Eder J found that both Mr Thomas and Mr Panesar were in contempt of court. He held that although there had been no express reference to goodwill in the injunction he accepted that the goodwill of Motorcare was part of its assets and that Mr Thomas and Mr Panesar had understood them to be such. The steps that the men had taken to convince agents (and through them the dealers) to work for the new company had been in plain breach of the freezing injunction. Eder J also held that the use that the men had made of Motorcare's website, telephone numbers and business address likewise constituted "dealing with" if not "disposal of" assets. He considered that Mr Thomas and Mr Panesar knew full well that what they were doing was a breach of the order and that they had acted with the intention of interfering with the freezing injunction. He dismissed the men's argument that they believed that the injunction had prevented Motorcare from trading and that the new company had been set up out of necessity as the injunction had "crippled" Motorcare. Indeed he held that that evidence was false and had been given by Mr Thomas knowing it to be untrue.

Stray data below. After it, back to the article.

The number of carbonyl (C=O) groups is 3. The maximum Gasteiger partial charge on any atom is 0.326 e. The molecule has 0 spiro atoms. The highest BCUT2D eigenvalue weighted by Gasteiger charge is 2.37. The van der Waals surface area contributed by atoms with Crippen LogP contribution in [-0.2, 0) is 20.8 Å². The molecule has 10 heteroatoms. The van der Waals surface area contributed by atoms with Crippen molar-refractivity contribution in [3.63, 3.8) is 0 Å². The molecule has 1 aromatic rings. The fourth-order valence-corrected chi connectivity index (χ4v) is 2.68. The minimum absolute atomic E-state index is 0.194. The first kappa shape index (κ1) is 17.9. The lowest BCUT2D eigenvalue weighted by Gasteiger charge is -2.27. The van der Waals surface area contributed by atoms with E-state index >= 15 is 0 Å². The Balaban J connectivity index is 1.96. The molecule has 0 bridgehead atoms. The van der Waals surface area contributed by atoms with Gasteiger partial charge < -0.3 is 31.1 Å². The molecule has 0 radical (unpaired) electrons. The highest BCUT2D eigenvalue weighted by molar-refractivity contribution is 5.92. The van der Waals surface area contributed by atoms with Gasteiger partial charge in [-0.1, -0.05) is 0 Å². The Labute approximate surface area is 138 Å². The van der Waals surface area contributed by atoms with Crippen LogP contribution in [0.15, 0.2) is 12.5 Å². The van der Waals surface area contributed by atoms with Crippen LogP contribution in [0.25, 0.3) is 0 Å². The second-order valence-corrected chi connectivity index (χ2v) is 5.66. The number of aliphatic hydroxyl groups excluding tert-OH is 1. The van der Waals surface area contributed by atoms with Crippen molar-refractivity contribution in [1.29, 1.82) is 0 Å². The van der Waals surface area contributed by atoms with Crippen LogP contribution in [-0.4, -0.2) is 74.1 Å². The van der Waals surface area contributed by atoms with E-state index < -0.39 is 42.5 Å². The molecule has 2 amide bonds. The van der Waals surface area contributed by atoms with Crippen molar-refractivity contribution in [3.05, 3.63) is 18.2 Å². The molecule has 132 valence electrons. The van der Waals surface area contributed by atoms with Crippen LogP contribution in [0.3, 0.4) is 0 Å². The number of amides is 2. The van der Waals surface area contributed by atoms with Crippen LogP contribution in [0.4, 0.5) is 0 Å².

Eder J held that on the evidence, the only reason Mr Thomas and Mr Panesar had established the new company was to carry on the business of Motorcare outside the purview of the freezing injunction. Indeed he thought that Mr Thomas' evidence had been most unsatisfactory. He was also unimpressed by the fact that Mr Panesar had voluntarily admitted himself to an unidentified hospital, finding that because Mr Panesar had done so without any recommendation from a doctor he was entitled to draw an adverse inference that Mr Panesar had done so to avoid giving evidence.


Eder J found that the authorities showed that where a company was ordered not to do certain acts and a director of that company was aware of that order he was under an obligation to take reasonable steps to ensure that the order was obeyed. If the director failed to take those steps and the order was breached he could be punished for contempt. Further, a director could be liable for civil contempt without necessarily being in contempt under the general law. Mr Panesar, as director, was, therefore, in contempt.